[b]ased upon the statistical data we reviewed and the indication of robberies in that area, given the time of night it was, the dark clothing they were wearing, the position of their car out of sight, the way they moved along the front of the businesses, moving around. They were trying to be aware of their surroundings when they began to walk around the parking lot and when they observed the police vehicle, they turned and changed their pace. They got into their vehicle and left.
They pulled directly into the [gas station parking] lot as if they were casing the business, what appeared to be — it was a slow pace. Never did stop. Pulled back onto the street; upon approaching the [fast food restaurant], immediately we were behind them because they failed to give a turn signal in an orderly fashion. The front seat passenger immediately looked over as if they were trying to identify the people within the vehicle.
....
And the fact that they drove through the [fast food restaurant parking] lot and upon getting on Sullivan Street, we were behind them. Again, they started looking, again, as if they were trying to identify who it was.

The officers stopped the vehicle near the campus of A & T University. The driver identified himself as Tory Gerald Tucker, but told Officer Slone he did not have his driver's license with him. Officer Slone identified Defendant as the passenger. Officer Slone requested that Tucker step out of the vehicle. Tucker informed Officer Slone they were traveling to A & T University "to talk with a football player by the name of Marvin Blackstock." Officers with A & T University informed Officer Slone that no such person was listed in the university roster. Tucker further explained that the two men had been at the strip mall earlier to use a pay phone; however, Officer Slone stated there were no pay phones in the immediate area of the shopping center. Tucker gave Officer Slone permission to search his vehicle. Officers found a plastic bag containing two ounces of marijuana and a "loaded Glock 23 .40 caliber handgun" beneath the front passenger seat. Both Tucker and Defendant denied ownership of the weapon. The officers also found two black toboggans and "a female-styled hair wig" in the vehicle.

Defendant presented the testimony of Doris Hunter, the registrar at A & T University, who verified that a student named Marvin Blackstock was enrolled and attended the university during April of 2000. Hunter further testified that Blackstock was a football player for the university.

The trial court denied Defendant's motion to suppress, and the case came to trial on 7 January 2002. Upon conclusion of the evidence, the jury found Defendant guilty of armed robbery and first-degree murder under the felony murder rule and on the basis of premeditation and deliberation. Upon the jury's recommendation that Defendant be spared the death penalty, the trial court sentenced Defendant to life imprisonment without parole for the first-degree murder conviction and a term of sixty-four to eighty-six months' imprisonment for the armed robbery conviction. Defendant appealed.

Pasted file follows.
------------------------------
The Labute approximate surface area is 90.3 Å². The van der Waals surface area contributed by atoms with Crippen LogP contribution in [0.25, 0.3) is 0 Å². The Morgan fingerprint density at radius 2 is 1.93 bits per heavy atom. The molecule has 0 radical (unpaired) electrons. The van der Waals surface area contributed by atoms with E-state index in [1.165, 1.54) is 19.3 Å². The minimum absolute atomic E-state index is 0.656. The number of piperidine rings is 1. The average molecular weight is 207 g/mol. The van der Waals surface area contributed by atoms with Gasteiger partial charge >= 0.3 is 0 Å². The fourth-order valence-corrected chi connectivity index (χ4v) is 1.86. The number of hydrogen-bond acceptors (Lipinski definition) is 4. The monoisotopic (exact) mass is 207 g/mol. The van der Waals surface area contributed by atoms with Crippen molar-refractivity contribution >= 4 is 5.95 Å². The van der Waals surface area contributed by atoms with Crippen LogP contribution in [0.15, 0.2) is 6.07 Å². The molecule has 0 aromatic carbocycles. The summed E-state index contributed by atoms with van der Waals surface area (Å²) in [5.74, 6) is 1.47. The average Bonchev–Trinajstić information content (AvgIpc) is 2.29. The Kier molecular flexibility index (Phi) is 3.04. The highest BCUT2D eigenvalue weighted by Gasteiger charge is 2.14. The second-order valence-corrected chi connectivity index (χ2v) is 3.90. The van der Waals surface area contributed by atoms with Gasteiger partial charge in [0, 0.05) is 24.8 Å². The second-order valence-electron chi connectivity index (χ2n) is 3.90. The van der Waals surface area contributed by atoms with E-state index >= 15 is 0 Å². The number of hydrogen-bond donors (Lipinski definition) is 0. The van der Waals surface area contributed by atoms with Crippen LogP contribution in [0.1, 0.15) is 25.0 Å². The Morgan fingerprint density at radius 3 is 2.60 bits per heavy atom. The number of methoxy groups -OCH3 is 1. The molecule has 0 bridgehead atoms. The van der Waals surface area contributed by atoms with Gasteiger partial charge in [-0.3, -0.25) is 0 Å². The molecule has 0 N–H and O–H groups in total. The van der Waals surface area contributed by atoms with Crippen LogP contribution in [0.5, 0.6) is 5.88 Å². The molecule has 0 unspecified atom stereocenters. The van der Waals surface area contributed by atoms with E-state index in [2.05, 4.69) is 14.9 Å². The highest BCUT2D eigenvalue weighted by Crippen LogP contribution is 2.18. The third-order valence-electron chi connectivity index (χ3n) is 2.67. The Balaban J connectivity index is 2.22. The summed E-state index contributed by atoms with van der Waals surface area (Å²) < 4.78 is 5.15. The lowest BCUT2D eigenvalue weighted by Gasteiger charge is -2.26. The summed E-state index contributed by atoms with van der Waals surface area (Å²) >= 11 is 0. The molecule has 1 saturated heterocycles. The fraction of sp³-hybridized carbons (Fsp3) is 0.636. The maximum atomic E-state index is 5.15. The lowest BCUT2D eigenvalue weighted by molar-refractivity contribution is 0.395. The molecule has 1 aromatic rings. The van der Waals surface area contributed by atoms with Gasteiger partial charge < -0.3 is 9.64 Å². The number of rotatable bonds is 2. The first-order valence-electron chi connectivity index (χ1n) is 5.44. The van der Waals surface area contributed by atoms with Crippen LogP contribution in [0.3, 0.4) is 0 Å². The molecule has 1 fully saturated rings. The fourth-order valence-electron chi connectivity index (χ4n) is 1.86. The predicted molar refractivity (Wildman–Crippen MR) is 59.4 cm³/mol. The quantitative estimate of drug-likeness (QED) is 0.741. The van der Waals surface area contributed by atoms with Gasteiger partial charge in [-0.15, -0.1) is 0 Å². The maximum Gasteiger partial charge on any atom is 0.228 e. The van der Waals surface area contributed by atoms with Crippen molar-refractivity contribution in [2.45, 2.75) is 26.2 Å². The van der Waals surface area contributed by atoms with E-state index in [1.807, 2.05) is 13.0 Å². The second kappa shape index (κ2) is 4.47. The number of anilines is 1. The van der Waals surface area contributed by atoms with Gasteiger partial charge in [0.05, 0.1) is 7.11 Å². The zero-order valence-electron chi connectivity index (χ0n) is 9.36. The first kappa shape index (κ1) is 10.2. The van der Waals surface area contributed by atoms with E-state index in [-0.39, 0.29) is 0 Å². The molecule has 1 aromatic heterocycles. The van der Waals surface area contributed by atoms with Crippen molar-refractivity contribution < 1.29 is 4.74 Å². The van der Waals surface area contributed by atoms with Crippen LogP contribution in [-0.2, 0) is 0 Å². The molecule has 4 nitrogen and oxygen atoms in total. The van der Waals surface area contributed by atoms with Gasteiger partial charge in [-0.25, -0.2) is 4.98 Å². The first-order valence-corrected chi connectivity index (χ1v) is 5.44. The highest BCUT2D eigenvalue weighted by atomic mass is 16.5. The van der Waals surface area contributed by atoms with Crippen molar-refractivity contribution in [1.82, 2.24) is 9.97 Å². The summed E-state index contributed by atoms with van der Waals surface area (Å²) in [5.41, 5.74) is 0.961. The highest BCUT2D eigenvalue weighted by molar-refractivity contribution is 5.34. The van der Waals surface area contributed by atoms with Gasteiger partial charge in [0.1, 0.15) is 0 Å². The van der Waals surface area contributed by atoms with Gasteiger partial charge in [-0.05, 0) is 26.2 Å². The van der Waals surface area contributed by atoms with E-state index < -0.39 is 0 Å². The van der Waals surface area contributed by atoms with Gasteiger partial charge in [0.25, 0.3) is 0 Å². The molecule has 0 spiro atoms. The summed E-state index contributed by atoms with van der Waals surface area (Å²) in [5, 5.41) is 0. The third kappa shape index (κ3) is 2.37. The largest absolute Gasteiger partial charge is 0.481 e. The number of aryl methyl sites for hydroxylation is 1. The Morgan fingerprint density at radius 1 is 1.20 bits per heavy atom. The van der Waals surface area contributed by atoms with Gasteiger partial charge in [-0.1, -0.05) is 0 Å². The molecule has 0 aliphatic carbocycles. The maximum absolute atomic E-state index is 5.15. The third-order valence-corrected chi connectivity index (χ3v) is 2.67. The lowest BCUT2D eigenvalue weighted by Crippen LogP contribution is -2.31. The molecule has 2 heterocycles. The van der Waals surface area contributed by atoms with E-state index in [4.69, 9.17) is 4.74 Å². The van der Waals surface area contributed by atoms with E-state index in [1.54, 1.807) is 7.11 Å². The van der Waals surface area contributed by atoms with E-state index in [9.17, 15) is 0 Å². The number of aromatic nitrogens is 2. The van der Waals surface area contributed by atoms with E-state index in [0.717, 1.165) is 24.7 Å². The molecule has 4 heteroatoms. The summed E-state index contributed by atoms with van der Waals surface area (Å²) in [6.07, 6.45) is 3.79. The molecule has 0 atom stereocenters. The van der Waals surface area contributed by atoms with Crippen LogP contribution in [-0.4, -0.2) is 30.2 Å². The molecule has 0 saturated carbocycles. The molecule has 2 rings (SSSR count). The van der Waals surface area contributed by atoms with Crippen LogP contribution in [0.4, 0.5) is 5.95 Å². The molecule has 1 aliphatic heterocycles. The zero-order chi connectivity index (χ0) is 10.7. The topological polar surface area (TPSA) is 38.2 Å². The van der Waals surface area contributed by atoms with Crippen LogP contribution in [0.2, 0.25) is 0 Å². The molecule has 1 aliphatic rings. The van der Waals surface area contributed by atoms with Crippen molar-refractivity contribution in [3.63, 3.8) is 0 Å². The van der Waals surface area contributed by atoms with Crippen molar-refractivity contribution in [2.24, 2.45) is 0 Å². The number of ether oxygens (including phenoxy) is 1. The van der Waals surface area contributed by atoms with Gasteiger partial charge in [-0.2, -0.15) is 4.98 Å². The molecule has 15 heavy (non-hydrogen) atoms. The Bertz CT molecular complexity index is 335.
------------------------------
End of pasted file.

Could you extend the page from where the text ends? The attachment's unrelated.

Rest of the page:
Defendant presents four assignments of error on appeal, arguing the trial court erred by (I) denying his motion to suppress evidence seized by law enforcement officers during the 17 April 2000 investigative stop; (II) admitting statements made by Weeks to his wife and daughter; (III) overruling his objections to statements made by the prosecutor during closing argument; and (IV) allowing an expert witness to state that the bullet wound suffered by Weeks was the proximate cause of death. For the reasons stated herein, we conclude the trial court erred in admitting the hearsay statements made by Weeks to his wife and daughter.

I. Motion to Suppress

By his first assignment of error, Defendant contends the trial court erred in denying his motion to suppress evidence seized during the 17 April 2000 stop of the automobile in which Defendant was a passenger. Defendant contends that some of the findings by the trial court are not supported by the evidence, and that, in turn, the trial court's conclusion that the investigative detention was lawful is erroneous.

We review a trial court's ruling on a motion to suppress to determine whether the findings of fact are supported by competent evidence, and whether the findings support the conclusions of law. State v. Braxton, 344 N.C. 702, 709, 477 S.E.2d 172, 176 (1996) (noting that a trial court's resolution of a conflict in the evidence will not be disturbed on appeal). The trial court's findings of fact are conclusive on appeal if supported by competent evidence, even if the evidence is conflicting. Id...